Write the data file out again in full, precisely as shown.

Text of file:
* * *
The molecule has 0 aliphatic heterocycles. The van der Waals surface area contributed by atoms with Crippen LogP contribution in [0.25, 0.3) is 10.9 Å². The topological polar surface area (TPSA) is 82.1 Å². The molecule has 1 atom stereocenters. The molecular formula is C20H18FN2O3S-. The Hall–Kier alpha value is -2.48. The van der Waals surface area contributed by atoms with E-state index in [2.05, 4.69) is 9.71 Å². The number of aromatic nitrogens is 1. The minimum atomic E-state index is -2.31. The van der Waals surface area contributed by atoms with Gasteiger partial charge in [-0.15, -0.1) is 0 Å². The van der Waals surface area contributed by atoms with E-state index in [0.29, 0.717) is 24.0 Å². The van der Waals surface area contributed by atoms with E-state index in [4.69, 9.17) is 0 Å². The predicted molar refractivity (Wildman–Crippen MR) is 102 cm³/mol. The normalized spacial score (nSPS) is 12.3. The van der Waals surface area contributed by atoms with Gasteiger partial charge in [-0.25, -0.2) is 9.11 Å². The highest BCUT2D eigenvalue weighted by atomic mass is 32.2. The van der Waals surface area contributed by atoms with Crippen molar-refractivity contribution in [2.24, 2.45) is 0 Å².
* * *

The molecule has 0 aliphatic heterocycles. The van der Waals surface area contributed by atoms with Crippen LogP contribution in [0.25, 0.3) is 10.9 Å². The topological polar surface area (TPSA) is 82.1 Å². The molecule has 1 atom stereocenters. The molecular formula is C20H18FN2O3S-. The Hall–Kier alpha value is -2.48. The van der Waals surface area contributed by atoms with E-state index in [2.05, 4.69) is 9.71 Å². The number of aromatic nitrogens is 1. The minimum atomic E-state index is -2.31. The van der Waals surface area contributed by atoms with Gasteiger partial charge in [-0.15, -0.1) is 0 Å². The van der Waals surface area contributed by atoms with E-state index in [0.29, 0.717) is 24.0 Å². The van der Waals surface area contributed by atoms with E-state index in [4.69, 9.17) is 0 Å². The predicted molar refractivity (Wildman–Crippen MR) is 102 cm³/mol. The normalized spacial score (nSPS) is 12.3. The van der Waals surface area contributed by atoms with Gasteiger partial charge in [-0.25, -0.2) is 9.11 Å². The highest BCUT2D eigenvalue weighted by atomic mass is 32.2. The van der Waals surface area contributed by atoms with Crippen molar-refractivity contribution in [2.24, 2.45) is 0 Å².